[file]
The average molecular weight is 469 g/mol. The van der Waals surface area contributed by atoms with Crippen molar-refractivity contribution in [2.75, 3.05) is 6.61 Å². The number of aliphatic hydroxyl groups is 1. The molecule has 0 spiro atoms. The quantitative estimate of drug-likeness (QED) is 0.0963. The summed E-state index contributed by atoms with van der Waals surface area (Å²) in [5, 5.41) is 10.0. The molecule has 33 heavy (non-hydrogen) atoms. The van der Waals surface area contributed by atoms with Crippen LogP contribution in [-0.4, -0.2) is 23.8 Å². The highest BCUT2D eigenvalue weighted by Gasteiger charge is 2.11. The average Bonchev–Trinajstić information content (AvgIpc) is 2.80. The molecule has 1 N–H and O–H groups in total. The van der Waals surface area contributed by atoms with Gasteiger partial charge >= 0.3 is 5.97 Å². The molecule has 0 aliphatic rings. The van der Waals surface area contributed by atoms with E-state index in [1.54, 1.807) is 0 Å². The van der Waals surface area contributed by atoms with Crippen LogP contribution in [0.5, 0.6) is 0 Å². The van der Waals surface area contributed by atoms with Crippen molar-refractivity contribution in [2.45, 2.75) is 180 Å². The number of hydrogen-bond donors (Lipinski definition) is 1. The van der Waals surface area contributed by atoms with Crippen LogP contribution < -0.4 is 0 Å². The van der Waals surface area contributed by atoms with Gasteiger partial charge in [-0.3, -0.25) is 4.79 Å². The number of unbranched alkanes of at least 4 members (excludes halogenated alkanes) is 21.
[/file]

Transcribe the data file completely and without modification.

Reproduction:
The average molecular weight is 469 g/mol. The van der Waals surface area contributed by atoms with Crippen molar-refractivity contribution in [2.75, 3.05) is 6.61 Å². The number of aliphatic hydroxyl groups is 1. The molecule has 0 spiro atoms. The quantitative estimate of drug-likeness (QED) is 0.0963. The summed E-state index contributed by atoms with van der Waals surface area (Å²) in [5, 5.41) is 10.0. The molecule has 33 heavy (non-hydrogen) atoms. The van der Waals surface area contributed by atoms with Crippen LogP contribution in [-0.4, -0.2) is 23.8 Å². The highest BCUT2D eigenvalue weighted by Gasteiger charge is 2.11. The average Bonchev–Trinajstić information content (AvgIpc) is 2.80. The molecule has 1 N–H and O–H groups in total. The van der Waals surface area contributed by atoms with Gasteiger partial charge >= 0.3 is 5.97 Å². The molecule has 0 aliphatic rings. The van der Waals surface area contributed by atoms with E-state index in [1.54, 1.807) is 0 Å². The van der Waals surface area contributed by atoms with Crippen LogP contribution in [0.5, 0.6) is 0 Å². The van der Waals surface area contributed by atoms with Crippen molar-refractivity contribution in [2.45, 2.75) is 180 Å². The number of hydrogen-bond donors (Lipinski definition) is 1. The van der Waals surface area contributed by atoms with Crippen LogP contribution < -0.4 is 0 Å². The van der Waals surface area contributed by atoms with Gasteiger partial charge in [-0.3, -0.25) is 4.79 Å². The number of unbranched alkanes of at least 4 members (excludes halogenated alkanes) is 21.